Long Days, Short Years: A Cultural History of Modern Parenting

MIT. Aug. 2022. 184p. ISBN 9780262047159. $22.95. CHILD REARING
Physician Bomback’s (medicine, Columbia Univ. Coll. of Physicians and Surgeons) work on modern parenthood takes on many prevalent topics, including economic anxiety, social pressures, and the tension between careers and family life. His narrative also reveals the internal pressures that parents face to become the best they can be in that role, while recognizing the limits of their resources, patience, and personalities. With a somewhat loose organizational structure, this book by Bomback (the author of essay collection Doctor) covers the history of parenting advice, including the formidable Dr. Spock, the divisive and physician-criticized On Becoming Babywise (a Christianity-based guide to infant sleep training), and more recent works by the likes of economist Emily Oster and journalist Pamela Druckerman. Bomback also shares stories of his own family and raising three children with his wife, also a doctor. Sections addressing gender differences in parenting expectations and the prevalence of childhood diagnoses, especially autism and attention deficit disorder, are among the most compelling.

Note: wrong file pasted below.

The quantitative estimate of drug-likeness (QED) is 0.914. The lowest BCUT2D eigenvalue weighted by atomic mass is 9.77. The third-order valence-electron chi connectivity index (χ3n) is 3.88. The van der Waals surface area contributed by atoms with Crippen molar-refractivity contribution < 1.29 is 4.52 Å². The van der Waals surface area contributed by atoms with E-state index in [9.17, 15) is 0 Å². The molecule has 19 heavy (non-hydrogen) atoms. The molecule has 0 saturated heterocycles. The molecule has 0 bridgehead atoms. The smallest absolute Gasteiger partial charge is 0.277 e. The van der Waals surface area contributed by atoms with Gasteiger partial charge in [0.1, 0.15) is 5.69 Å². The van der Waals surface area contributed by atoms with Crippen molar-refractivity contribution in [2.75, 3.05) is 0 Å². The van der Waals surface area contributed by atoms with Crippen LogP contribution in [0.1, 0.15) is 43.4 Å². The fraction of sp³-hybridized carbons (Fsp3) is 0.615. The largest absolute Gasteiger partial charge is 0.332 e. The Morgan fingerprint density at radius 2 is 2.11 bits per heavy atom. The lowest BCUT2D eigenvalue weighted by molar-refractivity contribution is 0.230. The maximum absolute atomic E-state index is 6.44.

VERDICT Though it’s difficult to parse Bomback’s writing into one neat takeaway or nugget of wisdom, his empathy and frankness shine through on each page. This book is enjoyable to read and likely to be validating for many parents of young children.
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